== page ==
“It was a wake-up call,” Christopher recalls. Vowing to break free from heroin’s grasp, Christopher sought help through medication assisted treatment (MAT) using methadone to manage his heroin cravings. Christopher says he was never able to get off all drugs entirely, but rather he always just replaced one for another. But no matter how he switched it up, trouble seemed to follow him. A few months later Christopher ran into his brother who was using heroin. Christopher picked up where he left off and went downhill from there.
As a result of his intravenous drug use, Christopher suffered abscesses and was a frequent visitor at the hospital where he received antibiotics. Eventually, methicillin-resistant Staphylococcus aureus (MRSA), a type of staph bacteria that’s resistant to many antibiotics, set in. Christopher was underweight, with sores on his face. His doctor told him that he would be in and out of hospitals until he changed his lifestyle or died from it.
Christopher went to detox and started Methadone. He needed to go to drug rehab, but there was a five-month wait list. His life continued to unravel. He stayed with his sister and brother-in-law and stole from them. When he was asked to leave, Christopher became homeless and lived on the streets. One day, out of the blue, Christopher received a phone call from his sister asking him to return to her house.
Defeated, exhausted, and sick, Christopher entered his sister’s house where he received the surprise of his life. In spite of his hurtful actions in the past, his brother-in-law’s parents Jane and Desmond gave Christopher the gift of life. Christopher shakes his head, and his voice trembles as he recounts this part of his story. Jane and Desmond said “we see you need help” and they offered to fund Christopher’s treatment at Edgewood.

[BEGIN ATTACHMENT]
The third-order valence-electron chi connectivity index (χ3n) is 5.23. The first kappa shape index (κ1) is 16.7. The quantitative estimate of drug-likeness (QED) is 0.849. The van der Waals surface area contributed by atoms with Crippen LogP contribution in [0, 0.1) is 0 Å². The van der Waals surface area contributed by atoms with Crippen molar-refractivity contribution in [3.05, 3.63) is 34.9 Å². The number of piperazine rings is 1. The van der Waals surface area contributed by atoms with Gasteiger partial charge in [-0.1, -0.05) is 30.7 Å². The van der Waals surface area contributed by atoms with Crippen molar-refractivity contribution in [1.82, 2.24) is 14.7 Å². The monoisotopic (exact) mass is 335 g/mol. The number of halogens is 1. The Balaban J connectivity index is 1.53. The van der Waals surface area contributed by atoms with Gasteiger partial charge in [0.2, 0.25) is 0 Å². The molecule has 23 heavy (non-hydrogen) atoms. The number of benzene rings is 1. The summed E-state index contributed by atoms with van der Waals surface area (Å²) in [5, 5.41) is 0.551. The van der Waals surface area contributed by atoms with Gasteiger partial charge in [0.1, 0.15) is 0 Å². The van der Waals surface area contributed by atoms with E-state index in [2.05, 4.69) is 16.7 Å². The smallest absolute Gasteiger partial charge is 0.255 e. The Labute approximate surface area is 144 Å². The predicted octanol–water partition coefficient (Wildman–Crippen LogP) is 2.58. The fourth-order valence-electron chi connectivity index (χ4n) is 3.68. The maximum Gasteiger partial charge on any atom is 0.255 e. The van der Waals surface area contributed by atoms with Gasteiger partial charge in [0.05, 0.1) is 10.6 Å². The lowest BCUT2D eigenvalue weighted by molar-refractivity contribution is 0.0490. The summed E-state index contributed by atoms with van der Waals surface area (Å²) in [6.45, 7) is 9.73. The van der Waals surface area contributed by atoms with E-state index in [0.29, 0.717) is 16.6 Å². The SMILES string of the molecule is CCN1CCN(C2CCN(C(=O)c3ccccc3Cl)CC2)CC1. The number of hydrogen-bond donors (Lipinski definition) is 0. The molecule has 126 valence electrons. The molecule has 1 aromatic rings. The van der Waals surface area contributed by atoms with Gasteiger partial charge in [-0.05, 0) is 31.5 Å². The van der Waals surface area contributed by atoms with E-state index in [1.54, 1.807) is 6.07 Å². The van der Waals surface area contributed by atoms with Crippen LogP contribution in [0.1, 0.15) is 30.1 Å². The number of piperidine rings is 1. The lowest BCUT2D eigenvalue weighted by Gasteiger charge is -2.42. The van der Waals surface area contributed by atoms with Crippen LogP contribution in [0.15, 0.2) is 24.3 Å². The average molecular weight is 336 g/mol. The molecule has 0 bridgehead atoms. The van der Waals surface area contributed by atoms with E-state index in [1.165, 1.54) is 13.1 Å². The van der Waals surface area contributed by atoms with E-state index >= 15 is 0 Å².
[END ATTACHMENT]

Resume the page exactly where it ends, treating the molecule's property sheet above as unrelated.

With no idea what to expect, Christopher entered Edgewood feeling lost, damaged, and broken. He says the staff were incredible and encouraged him to open up. Christopher had spent his whole life being self-reliant and letting people in was hard for him. It took him a month to allow himself to be honest and vulnerable. After that, things got easier. As he worked through his assignments, Christopher began feeling confident.
Nearing the end of his treatment program, Christopher had an idea. He started giving haircuts on the sly and trading his services for cigarettes. Christopher told himself it was okay, but he kept it a secret. Just before graduation at Edgewood, Christopher got a wake-up call when his counsellor confronted him for acting out old behaviour patterns. At that moment, he understood that relapse happens before you pick up. It begins when you start to rationalize doing things that you know you shouldn’t be doing and then keep them secret. Christopher’s lightbulb moment came when he realized he couldn’t trust his thinking. Completing treatment, Christopher knew he needed further support. He moved into a sober living environment, followed his recovery plan, and participated in aftercare programs.
Today Christopher has a new obsession—his recovery—this time he has it right. He’s 14 months into his recovery and enjoys helping others. Christopher credits Edgewood with changing his life. He’s thankful to his family and for Jane and Desmond’s generosity. He works for a local business doing his sheet metal apprenticeship and has made new friends who like him for who he is, not for what he has.
All his life Christopher thought someone strong and courageous would come along and save him from himself—he finally found that person at Edgewood. Christopher shrugs, “I finally met the guy who would save my life.” He pauses, wipes his eyes, and concludes, “the man I was looking for, was me.”